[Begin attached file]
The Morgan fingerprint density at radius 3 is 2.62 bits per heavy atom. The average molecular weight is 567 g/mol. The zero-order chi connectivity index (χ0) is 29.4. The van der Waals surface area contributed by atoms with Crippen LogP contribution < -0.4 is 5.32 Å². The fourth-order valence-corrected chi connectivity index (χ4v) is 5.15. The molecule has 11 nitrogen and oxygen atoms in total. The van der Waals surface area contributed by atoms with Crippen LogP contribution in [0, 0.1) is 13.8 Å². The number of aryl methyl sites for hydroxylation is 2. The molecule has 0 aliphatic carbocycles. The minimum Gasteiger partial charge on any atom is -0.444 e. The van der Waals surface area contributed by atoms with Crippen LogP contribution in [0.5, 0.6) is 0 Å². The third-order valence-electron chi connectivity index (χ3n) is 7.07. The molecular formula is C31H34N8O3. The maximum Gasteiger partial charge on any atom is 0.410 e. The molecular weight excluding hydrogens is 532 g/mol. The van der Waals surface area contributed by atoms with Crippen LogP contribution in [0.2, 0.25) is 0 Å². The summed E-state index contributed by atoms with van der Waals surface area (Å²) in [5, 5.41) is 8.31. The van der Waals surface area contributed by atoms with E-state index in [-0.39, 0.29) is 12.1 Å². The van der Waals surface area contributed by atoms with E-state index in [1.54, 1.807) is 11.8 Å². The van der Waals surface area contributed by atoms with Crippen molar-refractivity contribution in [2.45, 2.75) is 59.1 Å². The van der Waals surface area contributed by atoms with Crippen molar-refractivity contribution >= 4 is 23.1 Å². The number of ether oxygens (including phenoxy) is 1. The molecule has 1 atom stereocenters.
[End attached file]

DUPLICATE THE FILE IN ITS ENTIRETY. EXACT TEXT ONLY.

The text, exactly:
The Morgan fingerprint density at radius 3 is 2.62 bits per heavy atom. The average molecular weight is 567 g/mol. The zero-order chi connectivity index (χ0) is 29.4. The van der Waals surface area contributed by atoms with Crippen LogP contribution < -0.4 is 5.32 Å². The fourth-order valence-corrected chi connectivity index (χ4v) is 5.15. The molecule has 11 nitrogen and oxygen atoms in total. The van der Waals surface area contributed by atoms with Crippen LogP contribution in [0, 0.1) is 13.8 Å². The number of aryl methyl sites for hydroxylation is 2. The molecule has 0 aliphatic carbocycles. The minimum Gasteiger partial charge on any atom is -0.444 e. The van der Waals surface area contributed by atoms with Crippen LogP contribution in [0.5, 0.6) is 0 Å². The third-order valence-electron chi connectivity index (χ3n) is 7.07. The molecular formula is C31H34N8O3. The maximum Gasteiger partial charge on any atom is 0.410 e. The molecular weight excluding hydrogens is 532 g/mol. The van der Waals surface area contributed by atoms with Crippen LogP contribution in [0.2, 0.25) is 0 Å². The summed E-state index contributed by atoms with van der Waals surface area (Å²) in [5, 5.41) is 8.31. The van der Waals surface area contributed by atoms with E-state index in [-0.39, 0.29) is 12.1 Å². The van der Waals surface area contributed by atoms with E-state index in [1.54, 1.807) is 11.8 Å². The van der Waals surface area contributed by atoms with Crippen molar-refractivity contribution in [2.45, 2.75) is 59.1 Å². The van der Waals surface area contributed by atoms with Crippen molar-refractivity contribution >= 4 is 23.1 Å². The number of ether oxygens (including phenoxy) is 1. The molecule has 1 atom stereocenters.